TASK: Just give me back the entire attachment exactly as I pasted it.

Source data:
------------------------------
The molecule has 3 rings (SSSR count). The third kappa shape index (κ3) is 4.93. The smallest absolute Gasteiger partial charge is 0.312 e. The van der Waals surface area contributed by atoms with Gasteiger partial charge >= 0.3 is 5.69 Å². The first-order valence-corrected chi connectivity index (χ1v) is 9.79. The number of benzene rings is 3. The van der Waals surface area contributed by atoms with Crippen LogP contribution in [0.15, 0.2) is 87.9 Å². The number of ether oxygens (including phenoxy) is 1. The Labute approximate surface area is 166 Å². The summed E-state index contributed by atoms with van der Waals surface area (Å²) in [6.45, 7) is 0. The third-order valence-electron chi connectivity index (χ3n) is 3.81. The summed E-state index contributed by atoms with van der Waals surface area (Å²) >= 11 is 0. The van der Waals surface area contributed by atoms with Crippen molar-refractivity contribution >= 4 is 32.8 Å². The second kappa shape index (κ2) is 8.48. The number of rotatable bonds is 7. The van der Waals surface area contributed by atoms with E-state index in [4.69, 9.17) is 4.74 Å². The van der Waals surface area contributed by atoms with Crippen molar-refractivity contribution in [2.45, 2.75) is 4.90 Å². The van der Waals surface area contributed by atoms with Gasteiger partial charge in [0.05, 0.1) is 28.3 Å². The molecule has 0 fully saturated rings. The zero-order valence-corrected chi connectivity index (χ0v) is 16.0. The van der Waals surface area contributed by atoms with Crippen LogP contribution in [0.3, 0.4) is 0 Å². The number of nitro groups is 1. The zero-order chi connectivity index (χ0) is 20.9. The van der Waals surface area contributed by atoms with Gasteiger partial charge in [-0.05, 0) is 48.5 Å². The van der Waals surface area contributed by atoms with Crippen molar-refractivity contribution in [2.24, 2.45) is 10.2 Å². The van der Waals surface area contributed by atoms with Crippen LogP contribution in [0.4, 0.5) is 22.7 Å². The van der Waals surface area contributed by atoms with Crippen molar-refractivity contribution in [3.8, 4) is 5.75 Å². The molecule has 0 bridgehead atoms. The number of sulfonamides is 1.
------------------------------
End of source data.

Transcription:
The molecule has 3 rings (SSSR count). The third kappa shape index (κ3) is 4.93. The smallest absolute Gasteiger partial charge is 0.312 e. The van der Waals surface area contributed by atoms with Gasteiger partial charge >= 0.3 is 5.69 Å². The first-order valence-corrected chi connectivity index (χ1v) is 9.79. The number of benzene rings is 3. The van der Waals surface area contributed by atoms with Crippen LogP contribution in [0.15, 0.2) is 87.9 Å². The number of ether oxygens (including phenoxy) is 1. The Labute approximate surface area is 166 Å². The summed E-state index contributed by atoms with van der Waals surface area (Å²) in [6.45, 7) is 0. The third-order valence-electron chi connectivity index (χ3n) is 3.81. The summed E-state index contributed by atoms with van der Waals surface area (Å²) >= 11 is 0. The van der Waals surface area contributed by atoms with Crippen molar-refractivity contribution >= 4 is 32.8 Å². The second kappa shape index (κ2) is 8.48. The number of rotatable bonds is 7. The van der Waals surface area contributed by atoms with E-state index in [4.69, 9.17) is 4.74 Å². The van der Waals surface area contributed by atoms with Crippen molar-refractivity contribution in [2.45, 2.75) is 4.90 Å². The van der Waals surface area contributed by atoms with Gasteiger partial charge in [0.05, 0.1) is 28.3 Å². The molecule has 0 fully saturated rings. The zero-order valence-corrected chi connectivity index (χ0v) is 16.0. The van der Waals surface area contributed by atoms with Crippen LogP contribution in [0.3, 0.4) is 0 Å². The number of nitro groups is 1. The zero-order chi connectivity index (χ0) is 20.9. The van der Waals surface area contributed by atoms with Gasteiger partial charge in [-0.05, 0) is 48.5 Å². The van der Waals surface area contributed by atoms with Crippen molar-refractivity contribution in [2.24, 2.45) is 10.2 Å². The van der Waals surface area contributed by atoms with Crippen LogP contribution in [0.4, 0.5) is 22.7 Å². The van der Waals surface area contributed by atoms with Crippen molar-refractivity contribution in [3.8, 4) is 5.75 Å². The molecule has 0 bridgehead atoms. The number of sulfonamides is 1.